Industry restructuring is the result of mergers, acquisitions and changing R&D models. Restructuring is creating more opportunities for chemists interested in nontraditional careers. These opportunities are increasing even as R&D is increasingly done overseas. The primary reason these employment opportunities are increasing is because corporations outsource work to vendors and contractors, consultants and other “non-employee” workers.
Many chemists work in industries undergoing major restructuring. For example, many large pharmaceutical companies currently are outsourcing more R&D as the result of changing business models and disappointing results from their recent R&D programs. Entire large research centers employing hundreds or even thousands of people have already been closed. Oil companies provide another example. Many have outsourced chemistry-oriented activities to oilfield service companies. There have been waves of restructuring in the oil industry in the late 1970s – early 1980s and mid 1990s. The chemical industry experienced a lot of restructuring in the 1990s and in the years just prior to the 2008-2009 recession.
Contract and project managers
While the headlines have touted the large number of bench research jobs lost, restructuring can increase job opportunities for chemists interested in nontraditional career fields. In particular, firms need contract managers and project managers to manage their outsourced R&D projects. Strong chemistry backgrounds and industry R&D experience is needed for many of these projects.
Companies use contracts to manage outsourced R&D. Contract managers write the technical terms of these contracts. Their industry experience and strong chemical background is needed to write these contracts. The technical requirements for project success must be defined. For example, in developing a new manufacturing process for a chemical product, contract managers set required maximum cost per pound, process yields, required product purity and acceptable concentrations of byproducts. Dates must be defined for project milestones that represent intermediate goals. These project milestones must be achieved on time and on budget for the overall project to be successful.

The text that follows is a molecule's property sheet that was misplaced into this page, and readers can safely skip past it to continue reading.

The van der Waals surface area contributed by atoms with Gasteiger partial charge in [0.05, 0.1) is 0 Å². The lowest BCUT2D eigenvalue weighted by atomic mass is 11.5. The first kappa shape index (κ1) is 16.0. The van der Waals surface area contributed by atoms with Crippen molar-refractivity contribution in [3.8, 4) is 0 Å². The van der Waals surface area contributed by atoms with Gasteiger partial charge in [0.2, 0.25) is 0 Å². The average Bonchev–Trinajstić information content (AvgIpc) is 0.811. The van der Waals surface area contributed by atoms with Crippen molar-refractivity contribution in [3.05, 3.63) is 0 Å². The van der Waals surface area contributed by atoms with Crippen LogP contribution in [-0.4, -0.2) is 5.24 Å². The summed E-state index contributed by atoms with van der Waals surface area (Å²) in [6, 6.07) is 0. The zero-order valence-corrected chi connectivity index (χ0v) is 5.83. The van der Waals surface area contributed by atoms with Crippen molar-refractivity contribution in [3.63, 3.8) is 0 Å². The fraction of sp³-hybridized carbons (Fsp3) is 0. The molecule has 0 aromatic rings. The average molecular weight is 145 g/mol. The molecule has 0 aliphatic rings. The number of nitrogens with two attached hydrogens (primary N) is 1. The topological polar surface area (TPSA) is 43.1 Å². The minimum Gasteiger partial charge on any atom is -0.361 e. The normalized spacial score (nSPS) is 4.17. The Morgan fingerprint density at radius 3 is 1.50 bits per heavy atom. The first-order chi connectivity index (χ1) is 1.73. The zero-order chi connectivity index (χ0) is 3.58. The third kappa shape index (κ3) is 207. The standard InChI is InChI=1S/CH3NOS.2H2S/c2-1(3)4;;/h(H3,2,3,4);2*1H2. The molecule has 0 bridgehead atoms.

Companies also need project managers to monitor progress on their outsourced projects and work with their R&D contractors to help keep programs on course and on schedule. These project managers must have the chemical expertise to understand the details of the contractors’ work and recognize when a project may developing problems. They have to be able to review spending and recognize when a project is going seriously over-budget and how to remedy the situation.
As mentioned, industrial R&D experience is essential in chemical R&D contract and project management. In particular, having experience as a team leader or research group manager will make one a leading candidate for these positions.
Lean R&D staffing
Companies are trying to operate with leaner R&D staffs. One way to do so is to hire chemists only for the life of a project. Both parties involved, the chemist and the employer, recognize that the employment is only for a limited period of time. When the project is completed the chemist must look for another position. Outstanding performance can maximize a chemist’s chances of being hired for subsequent projects. In my own consulting and technical writing work, initial assignments have resulted in additional ones that have kept money rolling in for as much as seven years.
Many chemists will regard these positions as stopgap measures to provide income while they look for a long-term (once called permanent) job. These positions sometimes offer the opportunity to develop and practice new skills. The people you work with in these contract or temporary assignments can become helpful members of your professional network.
John Borchardt is a chemist and freelance writer who has been an ACS career consultant for 15 years. He is the author of the ACS/Oxford University Press Book “Career Management for Scientists and Engineers.” He has had more than 1200 articles published in a variety of magazines, newspapers and encyclopedias. As an industrial chemist, he holds 30 U.S. and more than 125 international patents and is the author of more than 130 peer-reviewed papers.